This course will not be easy. If successful, it will not extinguish the danger; but it will make the operators more guilty, more secretive, more cautious, and this is one way of containing them and of keeping them in their place. I think it utopian to expect much more. Indeed, I think this would be a notable victory, since it would mean that we had checked the immediate tendency for matters to grow worse.
If the secrets of power are ‘blown’, then fellow-citizens will be exposed to danger. The British security services will react more vengefully than their American counter-parts to any attempt to disclose their operations. They will defend ferociously their invisibility and lack of accountability; and their peculiar style of ruling-class arrogance will leave them genuinely horror-struck at the bare notion that a British citizen might have his or her own view of the ‘national interest’ and find their actions illegitimate. Home Secretaries will loyally lisp through the briefs that their masters give them. Judges will I hurry to the side of the state. A section of the press will slaver after ‘exemplary’ sentences. This means that, if we support the right to public information, we must be very serious indeed about coming to the defence of those who may expose themselves in this cause.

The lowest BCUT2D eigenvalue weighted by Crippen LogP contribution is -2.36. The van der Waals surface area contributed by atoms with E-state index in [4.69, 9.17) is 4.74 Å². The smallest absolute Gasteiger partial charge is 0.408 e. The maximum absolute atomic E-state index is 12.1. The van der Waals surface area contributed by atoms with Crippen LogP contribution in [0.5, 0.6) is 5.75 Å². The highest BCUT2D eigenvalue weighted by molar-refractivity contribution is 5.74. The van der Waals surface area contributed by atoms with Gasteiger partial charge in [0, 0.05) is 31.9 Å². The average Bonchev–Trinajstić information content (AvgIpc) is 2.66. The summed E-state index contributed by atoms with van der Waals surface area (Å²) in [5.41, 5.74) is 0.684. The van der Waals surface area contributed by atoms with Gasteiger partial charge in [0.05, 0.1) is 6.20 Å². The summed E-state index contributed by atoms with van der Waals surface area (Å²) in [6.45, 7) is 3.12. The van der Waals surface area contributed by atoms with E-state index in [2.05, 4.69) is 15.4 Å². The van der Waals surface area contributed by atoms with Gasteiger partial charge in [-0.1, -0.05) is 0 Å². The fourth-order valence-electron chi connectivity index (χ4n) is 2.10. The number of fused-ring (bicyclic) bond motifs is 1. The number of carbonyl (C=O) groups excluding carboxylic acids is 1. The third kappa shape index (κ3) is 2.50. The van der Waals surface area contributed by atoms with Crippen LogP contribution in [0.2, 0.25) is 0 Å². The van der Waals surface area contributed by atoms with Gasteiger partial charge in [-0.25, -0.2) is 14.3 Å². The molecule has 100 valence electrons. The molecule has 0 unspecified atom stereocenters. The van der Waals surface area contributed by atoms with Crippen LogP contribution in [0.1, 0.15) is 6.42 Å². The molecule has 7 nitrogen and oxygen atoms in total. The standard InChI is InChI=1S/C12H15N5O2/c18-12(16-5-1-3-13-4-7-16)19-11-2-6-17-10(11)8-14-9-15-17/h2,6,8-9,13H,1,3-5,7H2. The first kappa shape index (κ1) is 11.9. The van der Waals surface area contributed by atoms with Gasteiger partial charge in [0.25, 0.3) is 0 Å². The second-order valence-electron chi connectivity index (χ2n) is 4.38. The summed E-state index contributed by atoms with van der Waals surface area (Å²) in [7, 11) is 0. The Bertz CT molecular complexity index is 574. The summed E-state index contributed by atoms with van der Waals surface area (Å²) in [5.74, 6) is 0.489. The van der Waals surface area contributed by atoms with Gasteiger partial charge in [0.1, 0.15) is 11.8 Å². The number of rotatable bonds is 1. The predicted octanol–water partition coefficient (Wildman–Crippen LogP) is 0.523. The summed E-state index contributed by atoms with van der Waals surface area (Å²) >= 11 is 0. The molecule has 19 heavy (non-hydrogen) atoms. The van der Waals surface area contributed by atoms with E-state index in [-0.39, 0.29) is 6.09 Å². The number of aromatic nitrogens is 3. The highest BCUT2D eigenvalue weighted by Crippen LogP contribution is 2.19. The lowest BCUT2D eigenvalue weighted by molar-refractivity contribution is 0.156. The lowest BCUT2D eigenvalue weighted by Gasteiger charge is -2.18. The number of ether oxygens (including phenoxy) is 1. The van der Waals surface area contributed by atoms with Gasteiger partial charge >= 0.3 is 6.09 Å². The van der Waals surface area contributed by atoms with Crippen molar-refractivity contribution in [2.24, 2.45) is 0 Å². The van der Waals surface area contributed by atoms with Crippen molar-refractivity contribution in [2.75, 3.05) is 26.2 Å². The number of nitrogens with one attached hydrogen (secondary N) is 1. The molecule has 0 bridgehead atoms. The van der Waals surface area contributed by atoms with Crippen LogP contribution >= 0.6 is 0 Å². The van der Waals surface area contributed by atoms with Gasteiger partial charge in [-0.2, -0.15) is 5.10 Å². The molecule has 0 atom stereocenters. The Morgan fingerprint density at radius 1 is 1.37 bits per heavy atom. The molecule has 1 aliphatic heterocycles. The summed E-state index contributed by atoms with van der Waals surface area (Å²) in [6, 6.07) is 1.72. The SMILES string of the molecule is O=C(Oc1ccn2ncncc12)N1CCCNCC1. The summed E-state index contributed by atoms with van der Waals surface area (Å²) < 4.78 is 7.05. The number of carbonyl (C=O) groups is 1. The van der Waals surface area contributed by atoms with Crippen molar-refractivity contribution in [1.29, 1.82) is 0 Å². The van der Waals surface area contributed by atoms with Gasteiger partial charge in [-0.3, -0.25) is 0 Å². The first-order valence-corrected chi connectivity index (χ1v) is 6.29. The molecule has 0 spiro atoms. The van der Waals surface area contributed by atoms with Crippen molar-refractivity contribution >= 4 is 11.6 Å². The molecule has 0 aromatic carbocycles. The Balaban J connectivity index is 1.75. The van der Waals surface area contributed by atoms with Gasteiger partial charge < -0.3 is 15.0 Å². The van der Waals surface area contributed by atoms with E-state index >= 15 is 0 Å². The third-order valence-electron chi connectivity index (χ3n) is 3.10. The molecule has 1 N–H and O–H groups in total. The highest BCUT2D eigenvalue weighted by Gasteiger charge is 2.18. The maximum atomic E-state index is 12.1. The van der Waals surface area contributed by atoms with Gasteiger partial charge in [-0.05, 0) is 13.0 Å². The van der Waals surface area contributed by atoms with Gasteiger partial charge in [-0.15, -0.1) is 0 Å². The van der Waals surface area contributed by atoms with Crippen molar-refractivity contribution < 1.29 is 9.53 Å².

Nor will difficulties end there. We cannot automatically support every case. We do not want to provide cover for some mercenary spook. And it is possible that provocateurs may seek to ‘plant’ supposedly-secret papers upon some journalist, in the attempt to provide a distraction. And even the ’good’ cases may have their own wrinkles. We may need to defend— and I am certainly not referring now to any case which may be before the public eye— cranks, or egotists or fanatic sectarians, who kick us in the face when we offer them a shoulder, or who seek to enlist us in a sectarian cause of their own. But there is nothing new about this. ‘History’ has never offered to libertarians perfect cases, nor permitted those with nice palates to reject all food that has not been prepared by their own hands. We have to decide where principle lies. And then we have to defend that principle without reserve.